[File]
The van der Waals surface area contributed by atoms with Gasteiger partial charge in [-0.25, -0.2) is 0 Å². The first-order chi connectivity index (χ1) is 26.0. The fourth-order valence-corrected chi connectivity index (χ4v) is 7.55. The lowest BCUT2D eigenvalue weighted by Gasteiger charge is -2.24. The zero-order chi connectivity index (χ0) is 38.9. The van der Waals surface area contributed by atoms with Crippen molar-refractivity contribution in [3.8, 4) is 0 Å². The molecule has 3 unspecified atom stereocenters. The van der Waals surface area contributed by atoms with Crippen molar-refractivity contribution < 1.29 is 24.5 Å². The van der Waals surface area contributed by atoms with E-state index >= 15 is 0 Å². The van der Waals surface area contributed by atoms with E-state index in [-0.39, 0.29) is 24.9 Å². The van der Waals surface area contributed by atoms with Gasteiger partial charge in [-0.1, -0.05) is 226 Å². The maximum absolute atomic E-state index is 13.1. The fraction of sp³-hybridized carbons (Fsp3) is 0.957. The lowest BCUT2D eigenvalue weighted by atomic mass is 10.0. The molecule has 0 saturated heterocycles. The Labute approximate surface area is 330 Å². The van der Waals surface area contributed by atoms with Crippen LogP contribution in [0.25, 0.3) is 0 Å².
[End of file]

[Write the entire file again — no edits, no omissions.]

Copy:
The van der Waals surface area contributed by atoms with Gasteiger partial charge in [-0.25, -0.2) is 0 Å². The first-order chi connectivity index (χ1) is 26.0. The fourth-order valence-corrected chi connectivity index (χ4v) is 7.55. The lowest BCUT2D eigenvalue weighted by Gasteiger charge is -2.24. The zero-order chi connectivity index (χ0) is 38.9. The van der Waals surface area contributed by atoms with Crippen molar-refractivity contribution in [3.8, 4) is 0 Å². The molecule has 3 unspecified atom stereocenters. The van der Waals surface area contributed by atoms with Crippen molar-refractivity contribution < 1.29 is 24.5 Å². The van der Waals surface area contributed by atoms with E-state index >= 15 is 0 Å². The van der Waals surface area contributed by atoms with E-state index in [-0.39, 0.29) is 24.9 Å². The van der Waals surface area contributed by atoms with Gasteiger partial charge in [-0.1, -0.05) is 226 Å². The maximum absolute atomic E-state index is 13.1. The fraction of sp³-hybridized carbons (Fsp3) is 0.957. The lowest BCUT2D eigenvalue weighted by atomic mass is 10.0. The molecule has 0 saturated heterocycles. The Labute approximate surface area is 330 Å². The van der Waals surface area contributed by atoms with Crippen LogP contribution in [0.25, 0.3) is 0 Å².